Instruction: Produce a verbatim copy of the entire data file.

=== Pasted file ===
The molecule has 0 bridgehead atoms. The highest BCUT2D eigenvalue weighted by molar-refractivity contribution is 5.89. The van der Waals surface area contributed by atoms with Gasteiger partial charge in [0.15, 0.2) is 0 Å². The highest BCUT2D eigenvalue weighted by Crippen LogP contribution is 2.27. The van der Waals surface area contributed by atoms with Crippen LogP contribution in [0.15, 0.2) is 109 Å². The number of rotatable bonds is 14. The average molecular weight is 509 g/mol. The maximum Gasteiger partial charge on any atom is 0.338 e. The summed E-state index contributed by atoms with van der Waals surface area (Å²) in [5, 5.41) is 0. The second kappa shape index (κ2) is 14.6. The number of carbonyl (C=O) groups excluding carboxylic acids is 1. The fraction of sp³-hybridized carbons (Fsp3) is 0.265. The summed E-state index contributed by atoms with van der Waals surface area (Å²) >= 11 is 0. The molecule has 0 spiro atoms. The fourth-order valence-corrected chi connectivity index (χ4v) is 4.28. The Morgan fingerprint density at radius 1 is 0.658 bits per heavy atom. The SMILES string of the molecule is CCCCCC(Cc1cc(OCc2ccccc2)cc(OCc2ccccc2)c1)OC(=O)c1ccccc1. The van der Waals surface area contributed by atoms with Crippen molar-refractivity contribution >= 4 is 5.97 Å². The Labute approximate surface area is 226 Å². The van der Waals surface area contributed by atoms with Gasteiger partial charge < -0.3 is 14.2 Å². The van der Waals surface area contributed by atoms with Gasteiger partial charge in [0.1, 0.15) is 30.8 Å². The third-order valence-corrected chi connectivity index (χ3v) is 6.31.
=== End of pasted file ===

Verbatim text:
The molecule has 0 bridgehead atoms. The highest BCUT2D eigenvalue weighted by molar-refractivity contribution is 5.89. The van der Waals surface area contributed by atoms with Gasteiger partial charge in [0.15, 0.2) is 0 Å². The highest BCUT2D eigenvalue weighted by Crippen LogP contribution is 2.27. The van der Waals surface area contributed by atoms with Crippen LogP contribution in [0.15, 0.2) is 109 Å². The number of rotatable bonds is 14. The average molecular weight is 509 g/mol. The maximum Gasteiger partial charge on any atom is 0.338 e. The summed E-state index contributed by atoms with van der Waals surface area (Å²) in [5, 5.41) is 0. The second kappa shape index (κ2) is 14.6. The number of carbonyl (C=O) groups excluding carboxylic acids is 1. The fraction of sp³-hybridized carbons (Fsp3) is 0.265. The summed E-state index contributed by atoms with van der Waals surface area (Å²) >= 11 is 0. The molecule has 0 spiro atoms. The fourth-order valence-corrected chi connectivity index (χ4v) is 4.28. The Morgan fingerprint density at radius 1 is 0.658 bits per heavy atom. The SMILES string of the molecule is CCCCCC(Cc1cc(OCc2ccccc2)cc(OCc2ccccc2)c1)OC(=O)c1ccccc1. The van der Waals surface area contributed by atoms with Crippen molar-refractivity contribution >= 4 is 5.97 Å². The Labute approximate surface area is 226 Å². The van der Waals surface area contributed by atoms with Gasteiger partial charge < -0.3 is 14.2 Å². The van der Waals surface area contributed by atoms with Gasteiger partial charge in [0.1, 0.15) is 30.8 Å². The third-order valence-corrected chi connectivity index (χ3v) is 6.31.